FACULTY OF FINE ARTS AND DESIGN

Department of Architecture

ARCH 318 | Course Introduction and Application Information

Course Name
Architectural Programming and Space Planning
Code
Semester
Theory
(hour/week)
Application/Lab
(hour/week)
Local Credits
ECTS
ARCH 318
Fall/Spring
3
0
3
4

Prerequisites
None
Course Language
English
Course Type
Elective
Course Level
First Cycle
Mode of Delivery -
Teaching Methods and Techniques of the Course -
Course Coordinator -
Course Lecturer(s)
Assistant(s) -
Course Objectives To improve students' understanding of architectural programming and space planning processes in architectural design.
Learning Outcomes The students who succeeded in this course;
  • will become knowledgeable in the techniques of architectural programming.
  • will be able to develop a critical approach on architectural programming and visioning.
  • will learn about the relation between programming and space planning.
  • will develop skills in space planning for a variety of building types.
  • will recognize the importance in producing representations that communicate intentions concerning architectural programming and space planning.
Course Description This course introduces two key topics concerning the practice of architectural design, namely architectural programming and space planning. The building programming defines a collaborative process –occurring relatively earlier in visioning processes- where a set of descriptions that define a future facility is gathered and organized within an architectural program. Space planning, on the other hand, refers to a skill that is employed during design development phases. This particular practice involves a form of translation of architectural program and vision into floor layout. This course provides a content where students develop skills for both architectural programming and space planning.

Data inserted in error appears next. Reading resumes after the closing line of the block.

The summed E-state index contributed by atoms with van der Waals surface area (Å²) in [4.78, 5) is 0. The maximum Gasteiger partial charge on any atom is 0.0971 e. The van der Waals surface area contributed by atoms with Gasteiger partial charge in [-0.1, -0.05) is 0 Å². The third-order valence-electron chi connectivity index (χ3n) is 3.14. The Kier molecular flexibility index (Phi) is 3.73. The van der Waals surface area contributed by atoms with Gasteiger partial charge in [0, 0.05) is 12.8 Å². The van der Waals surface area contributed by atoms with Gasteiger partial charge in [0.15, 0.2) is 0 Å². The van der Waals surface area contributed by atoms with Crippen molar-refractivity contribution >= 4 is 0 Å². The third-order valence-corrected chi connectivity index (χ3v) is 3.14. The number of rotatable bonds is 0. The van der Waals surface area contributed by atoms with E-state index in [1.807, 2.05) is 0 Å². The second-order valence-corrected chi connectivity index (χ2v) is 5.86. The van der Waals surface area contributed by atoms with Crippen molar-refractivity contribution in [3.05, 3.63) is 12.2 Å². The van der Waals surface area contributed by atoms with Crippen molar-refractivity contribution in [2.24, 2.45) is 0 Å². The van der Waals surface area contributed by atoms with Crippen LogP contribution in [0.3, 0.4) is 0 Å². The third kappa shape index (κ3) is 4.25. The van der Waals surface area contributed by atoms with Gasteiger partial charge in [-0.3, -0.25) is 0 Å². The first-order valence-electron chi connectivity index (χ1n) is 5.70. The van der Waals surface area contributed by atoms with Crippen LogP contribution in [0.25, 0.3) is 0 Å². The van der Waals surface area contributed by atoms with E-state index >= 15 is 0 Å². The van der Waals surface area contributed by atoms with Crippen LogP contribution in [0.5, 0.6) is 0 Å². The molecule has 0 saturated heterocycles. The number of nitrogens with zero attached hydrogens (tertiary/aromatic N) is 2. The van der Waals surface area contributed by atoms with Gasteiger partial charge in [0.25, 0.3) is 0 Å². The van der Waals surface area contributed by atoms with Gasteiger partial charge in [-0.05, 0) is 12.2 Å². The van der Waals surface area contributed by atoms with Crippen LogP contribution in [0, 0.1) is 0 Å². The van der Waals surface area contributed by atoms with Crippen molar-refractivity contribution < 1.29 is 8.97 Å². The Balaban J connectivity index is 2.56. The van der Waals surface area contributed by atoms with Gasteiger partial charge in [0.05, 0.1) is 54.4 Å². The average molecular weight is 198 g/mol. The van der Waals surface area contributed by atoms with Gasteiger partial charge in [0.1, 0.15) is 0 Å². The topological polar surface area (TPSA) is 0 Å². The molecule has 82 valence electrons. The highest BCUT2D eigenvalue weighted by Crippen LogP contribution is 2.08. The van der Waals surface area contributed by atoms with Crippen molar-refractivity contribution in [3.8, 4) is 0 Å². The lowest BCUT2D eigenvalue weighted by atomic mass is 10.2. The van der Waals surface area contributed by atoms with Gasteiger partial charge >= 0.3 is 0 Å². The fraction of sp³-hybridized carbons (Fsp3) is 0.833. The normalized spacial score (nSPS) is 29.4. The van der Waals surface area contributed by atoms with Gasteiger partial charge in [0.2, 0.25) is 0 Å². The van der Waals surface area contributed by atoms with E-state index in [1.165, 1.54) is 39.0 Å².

Course Category

Core Courses
Major Area Courses
X
Supportive Courses
Media and Management Skills Courses
Transferable Skill Courses

 

WEEKLY SUBJECTS AND RELATED PREPARATION STUDIES

Week Subjects Related Preparation
1 Introduction postscript: The American Institute of Architects. (2008, 14th. ed). The Architect’s Handbook of Professional Practice. John Wiley & Sons, Hoboken: New Jersey. (Section on Programming, p. 507-519)
2 Concepts and Approaches in Architectural Programming Cherry, E. (1999). Programming for design: from theory to practice. New York: John Wiley. (Chapter 4)
3 Data Gathering and Organization Peña, W., & Parshall, S. (2001). Problem seeking: an architectural programming primer (4th ed.). New York: Wiley. Zeisel, J. (2006). Inquiry by Design: Environment / Behavior / Neuroscience in Architecture, Interiors, Landscape, and Planning. Cambridge University Press. NY. (Chapter 8, 9)